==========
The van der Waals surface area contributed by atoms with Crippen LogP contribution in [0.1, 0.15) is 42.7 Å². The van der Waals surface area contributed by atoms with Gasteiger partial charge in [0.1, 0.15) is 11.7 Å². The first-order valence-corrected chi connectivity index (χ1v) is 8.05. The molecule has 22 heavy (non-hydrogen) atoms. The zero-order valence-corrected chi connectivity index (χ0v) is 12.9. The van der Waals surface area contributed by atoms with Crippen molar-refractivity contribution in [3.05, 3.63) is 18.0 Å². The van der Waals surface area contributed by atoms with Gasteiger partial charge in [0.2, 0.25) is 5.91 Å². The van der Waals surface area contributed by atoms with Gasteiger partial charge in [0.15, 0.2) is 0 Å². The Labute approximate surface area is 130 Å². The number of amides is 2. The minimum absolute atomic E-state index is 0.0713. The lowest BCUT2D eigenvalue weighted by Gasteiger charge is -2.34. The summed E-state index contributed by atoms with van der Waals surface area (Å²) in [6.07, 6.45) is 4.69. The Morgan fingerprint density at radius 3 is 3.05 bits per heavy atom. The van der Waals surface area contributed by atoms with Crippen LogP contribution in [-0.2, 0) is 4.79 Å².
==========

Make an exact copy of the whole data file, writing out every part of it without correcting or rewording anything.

The van der Waals surface area contributed by atoms with Crippen LogP contribution in [0.1, 0.15) is 42.7 Å². The van der Waals surface area contributed by atoms with Gasteiger partial charge in [0.1, 0.15) is 11.7 Å². The first-order valence-corrected chi connectivity index (χ1v) is 8.05. The molecule has 22 heavy (non-hydrogen) atoms. The zero-order valence-corrected chi connectivity index (χ0v) is 12.9. The van der Waals surface area contributed by atoms with Crippen molar-refractivity contribution in [3.05, 3.63) is 18.0 Å². The van der Waals surface area contributed by atoms with Gasteiger partial charge in [0.2, 0.25) is 5.91 Å². The van der Waals surface area contributed by atoms with Gasteiger partial charge in [0.15, 0.2) is 0 Å². The Labute approximate surface area is 130 Å². The number of amides is 2. The minimum absolute atomic E-state index is 0.0713. The lowest BCUT2D eigenvalue weighted by Gasteiger charge is -2.34. The summed E-state index contributed by atoms with van der Waals surface area (Å²) in [6.07, 6.45) is 4.69. The Morgan fingerprint density at radius 3 is 3.05 bits per heavy atom. The van der Waals surface area contributed by atoms with Crippen LogP contribution in [-0.2, 0) is 4.79 Å².